Relevant facts: Seventeen-year-old Laura Schubert collapsed twice while worshiping at Pleasant Glade Assembly of God church. Several church members then “laid hands” on Schubert and prayed in an attempt to exorcize demons. According to Schubert, she was forcibly held down—despite demands to be freed—resulting in minor physical injuries and emotional trauma. She ultimately sued the church for intentional torts and a host of negligence claims. The jury awarded Schubert a total of $300,000 in damages for assault, battery, and false imprisonment. On appeal, the church argued Plaintiff’s intentional tort damages were barred under the First Amendment. The Fort Worth Court of Appeals disagreed, holding the church was judicially estopped from asserting a First Amendment defense because, in a prior mandamus proceeding, the church only asserted Plaintiff’s negligence-based claims were protected. The supreme court reversed and dismissed for lack of jurisdiction. First, the court held that the church was not judicially estopped from asserting the First Amendment. The court then explained that assessing emotional damages against the church for performing religious practices infused in its belief system would require the court to delve into an assessment of the propriety of the church’s religious beliefs. Plaintiff thus failed to establish a cognizable, secular claim because determining the circumstances of her emotional injuries would draw the court into forbidden religious terrain. Chief Justice Jefferson dissented, joined by Justice Green and Justice Johnson in part. Justice Jefferson opined that it was unnecessary to evaluate the validity of the church’s religious beliefs, or even inquire into the assailants’ motives, to hold the church liable for its intentional torts on these facts.

_______________________________________________________

JCW Electronics, Inc. v. Garza, No. 05 1042 (June 27, 2008) (Justice Medina)

Significance: This case clarifies that claims for breach of implied warranty under Article 2 of the Texas Uniform Commercial Code qualify as causes of action based on tort subject to Chapter 33 of the Texas Civil Practice and Remedies Code.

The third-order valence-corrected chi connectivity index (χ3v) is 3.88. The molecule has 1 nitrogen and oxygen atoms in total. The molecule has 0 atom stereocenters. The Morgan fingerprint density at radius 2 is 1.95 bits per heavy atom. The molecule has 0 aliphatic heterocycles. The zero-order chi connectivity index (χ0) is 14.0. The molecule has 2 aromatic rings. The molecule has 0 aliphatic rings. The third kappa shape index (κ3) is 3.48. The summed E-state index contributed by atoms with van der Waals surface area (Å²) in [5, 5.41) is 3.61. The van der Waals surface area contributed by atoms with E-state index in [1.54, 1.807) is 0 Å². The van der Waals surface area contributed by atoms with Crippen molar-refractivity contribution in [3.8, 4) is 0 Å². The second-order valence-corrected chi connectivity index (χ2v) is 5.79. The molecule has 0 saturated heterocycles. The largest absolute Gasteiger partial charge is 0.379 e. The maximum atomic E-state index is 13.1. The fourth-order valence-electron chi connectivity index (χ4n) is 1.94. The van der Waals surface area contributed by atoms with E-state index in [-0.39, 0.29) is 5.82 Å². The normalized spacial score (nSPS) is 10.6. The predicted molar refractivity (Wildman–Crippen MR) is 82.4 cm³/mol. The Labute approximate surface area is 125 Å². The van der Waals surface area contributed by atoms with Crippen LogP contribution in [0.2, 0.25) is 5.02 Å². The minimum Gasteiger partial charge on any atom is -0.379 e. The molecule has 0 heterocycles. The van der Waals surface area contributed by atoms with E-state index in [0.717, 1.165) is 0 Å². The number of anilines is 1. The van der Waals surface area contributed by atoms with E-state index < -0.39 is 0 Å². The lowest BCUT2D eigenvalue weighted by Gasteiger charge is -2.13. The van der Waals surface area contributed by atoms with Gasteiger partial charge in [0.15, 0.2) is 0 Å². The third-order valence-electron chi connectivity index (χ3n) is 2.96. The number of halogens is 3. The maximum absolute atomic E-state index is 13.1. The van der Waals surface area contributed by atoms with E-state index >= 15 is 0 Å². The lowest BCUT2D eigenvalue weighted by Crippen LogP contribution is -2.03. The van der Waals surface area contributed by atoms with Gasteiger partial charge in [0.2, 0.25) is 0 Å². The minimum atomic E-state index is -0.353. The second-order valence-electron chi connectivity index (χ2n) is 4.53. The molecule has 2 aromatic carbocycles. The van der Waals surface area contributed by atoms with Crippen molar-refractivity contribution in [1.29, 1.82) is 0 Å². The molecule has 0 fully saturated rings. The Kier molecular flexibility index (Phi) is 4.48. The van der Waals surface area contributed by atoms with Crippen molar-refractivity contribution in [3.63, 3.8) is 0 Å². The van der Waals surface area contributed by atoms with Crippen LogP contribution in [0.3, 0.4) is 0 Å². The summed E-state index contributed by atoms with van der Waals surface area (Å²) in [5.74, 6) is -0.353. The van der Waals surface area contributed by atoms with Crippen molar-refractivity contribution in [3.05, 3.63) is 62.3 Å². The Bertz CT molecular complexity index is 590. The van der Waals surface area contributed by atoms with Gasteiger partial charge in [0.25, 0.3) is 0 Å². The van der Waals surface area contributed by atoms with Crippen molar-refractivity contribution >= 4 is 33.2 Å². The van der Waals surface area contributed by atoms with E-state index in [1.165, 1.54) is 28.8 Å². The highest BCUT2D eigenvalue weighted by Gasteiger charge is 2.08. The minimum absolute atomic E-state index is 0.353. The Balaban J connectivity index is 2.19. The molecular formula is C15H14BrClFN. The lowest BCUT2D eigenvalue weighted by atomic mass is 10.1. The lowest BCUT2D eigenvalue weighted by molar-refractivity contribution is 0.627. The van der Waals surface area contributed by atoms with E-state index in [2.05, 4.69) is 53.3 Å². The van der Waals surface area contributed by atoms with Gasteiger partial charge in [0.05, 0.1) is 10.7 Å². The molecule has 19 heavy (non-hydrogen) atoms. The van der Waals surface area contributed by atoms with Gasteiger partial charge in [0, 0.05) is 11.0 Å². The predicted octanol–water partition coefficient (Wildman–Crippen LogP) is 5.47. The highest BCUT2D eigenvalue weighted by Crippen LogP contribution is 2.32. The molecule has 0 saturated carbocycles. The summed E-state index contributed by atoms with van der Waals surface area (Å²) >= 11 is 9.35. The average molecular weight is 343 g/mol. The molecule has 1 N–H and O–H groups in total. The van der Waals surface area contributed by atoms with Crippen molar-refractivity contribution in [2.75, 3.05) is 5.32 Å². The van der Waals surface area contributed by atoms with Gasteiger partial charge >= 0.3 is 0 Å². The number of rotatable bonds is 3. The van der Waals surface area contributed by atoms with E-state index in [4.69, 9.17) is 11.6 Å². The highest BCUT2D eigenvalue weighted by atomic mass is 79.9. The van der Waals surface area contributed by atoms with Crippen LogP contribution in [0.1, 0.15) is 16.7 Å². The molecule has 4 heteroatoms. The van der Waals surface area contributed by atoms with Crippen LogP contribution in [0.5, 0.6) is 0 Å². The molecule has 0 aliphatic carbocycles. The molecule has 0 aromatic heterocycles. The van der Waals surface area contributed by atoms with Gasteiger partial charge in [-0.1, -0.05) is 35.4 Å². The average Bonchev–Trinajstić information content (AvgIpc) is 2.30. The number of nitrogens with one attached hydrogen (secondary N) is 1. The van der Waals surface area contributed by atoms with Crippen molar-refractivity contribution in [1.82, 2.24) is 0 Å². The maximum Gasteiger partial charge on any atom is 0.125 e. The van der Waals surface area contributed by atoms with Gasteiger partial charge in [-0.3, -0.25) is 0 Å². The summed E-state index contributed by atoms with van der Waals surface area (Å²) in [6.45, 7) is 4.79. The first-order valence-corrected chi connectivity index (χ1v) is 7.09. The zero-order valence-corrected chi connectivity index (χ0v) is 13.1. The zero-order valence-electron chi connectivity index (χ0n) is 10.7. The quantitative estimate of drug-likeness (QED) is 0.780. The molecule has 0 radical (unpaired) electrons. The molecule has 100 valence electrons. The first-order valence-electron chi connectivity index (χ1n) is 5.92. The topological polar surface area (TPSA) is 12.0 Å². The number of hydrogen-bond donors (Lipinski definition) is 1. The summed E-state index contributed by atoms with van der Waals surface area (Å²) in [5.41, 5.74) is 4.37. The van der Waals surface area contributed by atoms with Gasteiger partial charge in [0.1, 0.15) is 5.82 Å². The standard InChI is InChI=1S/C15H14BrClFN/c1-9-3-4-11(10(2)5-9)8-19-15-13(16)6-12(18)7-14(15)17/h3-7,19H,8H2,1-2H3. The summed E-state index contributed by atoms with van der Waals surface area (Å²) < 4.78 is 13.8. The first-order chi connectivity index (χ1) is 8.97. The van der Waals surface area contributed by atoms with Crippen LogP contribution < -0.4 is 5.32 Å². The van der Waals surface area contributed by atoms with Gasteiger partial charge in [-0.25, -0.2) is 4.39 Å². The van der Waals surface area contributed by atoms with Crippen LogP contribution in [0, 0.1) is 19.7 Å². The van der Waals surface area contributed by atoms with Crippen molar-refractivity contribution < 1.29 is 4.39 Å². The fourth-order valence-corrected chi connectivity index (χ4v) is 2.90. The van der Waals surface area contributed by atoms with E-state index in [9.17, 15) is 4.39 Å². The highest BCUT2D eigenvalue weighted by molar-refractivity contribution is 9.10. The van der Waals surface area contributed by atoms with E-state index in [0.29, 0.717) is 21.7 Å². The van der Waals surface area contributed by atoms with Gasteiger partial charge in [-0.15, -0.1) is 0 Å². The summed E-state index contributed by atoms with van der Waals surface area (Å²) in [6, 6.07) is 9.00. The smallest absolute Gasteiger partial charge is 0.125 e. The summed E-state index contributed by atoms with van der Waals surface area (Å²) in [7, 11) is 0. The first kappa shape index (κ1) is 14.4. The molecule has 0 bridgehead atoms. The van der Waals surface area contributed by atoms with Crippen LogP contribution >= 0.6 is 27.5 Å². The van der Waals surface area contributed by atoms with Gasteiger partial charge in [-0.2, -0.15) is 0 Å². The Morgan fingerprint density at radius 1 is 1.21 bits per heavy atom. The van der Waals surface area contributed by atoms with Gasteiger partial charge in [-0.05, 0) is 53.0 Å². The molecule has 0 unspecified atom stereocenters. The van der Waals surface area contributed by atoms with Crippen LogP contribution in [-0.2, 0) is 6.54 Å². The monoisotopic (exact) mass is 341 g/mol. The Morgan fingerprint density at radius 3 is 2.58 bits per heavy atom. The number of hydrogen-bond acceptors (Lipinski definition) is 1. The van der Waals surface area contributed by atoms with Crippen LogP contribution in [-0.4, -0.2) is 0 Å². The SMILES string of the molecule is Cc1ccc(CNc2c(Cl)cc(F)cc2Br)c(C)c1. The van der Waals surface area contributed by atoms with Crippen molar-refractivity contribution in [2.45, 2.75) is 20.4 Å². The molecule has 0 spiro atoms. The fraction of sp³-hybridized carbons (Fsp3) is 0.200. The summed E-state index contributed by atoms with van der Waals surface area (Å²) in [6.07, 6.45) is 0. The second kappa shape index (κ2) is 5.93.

Holding: Chapter 33’s proportionate-liability scheme barred damages for breach of implied warranty allegedly resulting in an inmate’s suicide when the jury found the inmate 60% negligent in causing his own death.

Relevant facts: Inmate Rolando Domingo Montez hanged himself with a telephone cord, which JCW Electronics, Inc. had installed in his cell. A jury found JCW liable for breach of implied warranty, among other things, but attributed 60% of the liability to Montez. The trial court rendered judgment for Plaintiff, thus overruling JCW’s argument that the jury’s 60% finding of fault barred Plaintiff’s recovery under Chapter 33. The Corpus Christi Court of Appeals held that Chapter 33 did not apply to a claim for breach of implied warranty, thus allowing Plaintiff to recover. The Texas Supreme Court, however, reversed and rendered that Plaintiff take nothing. The Court noted that “the Legislature intended for Chapter 33 to . . . cover [breaches of implied warranty] under its broad pronouncement that ‘this chapter applies to any cause of action based on tort’” because “‘[i]mplied warranties are created by operation of law and are grounded more in tort than in contract.’”

_______________________________________________________


Goldberg v. The Commission for Lawyer Discipline & The State Bar of Texas, No. 01-07-01104-CV (MJuly 3, 2008) (Justice Taft)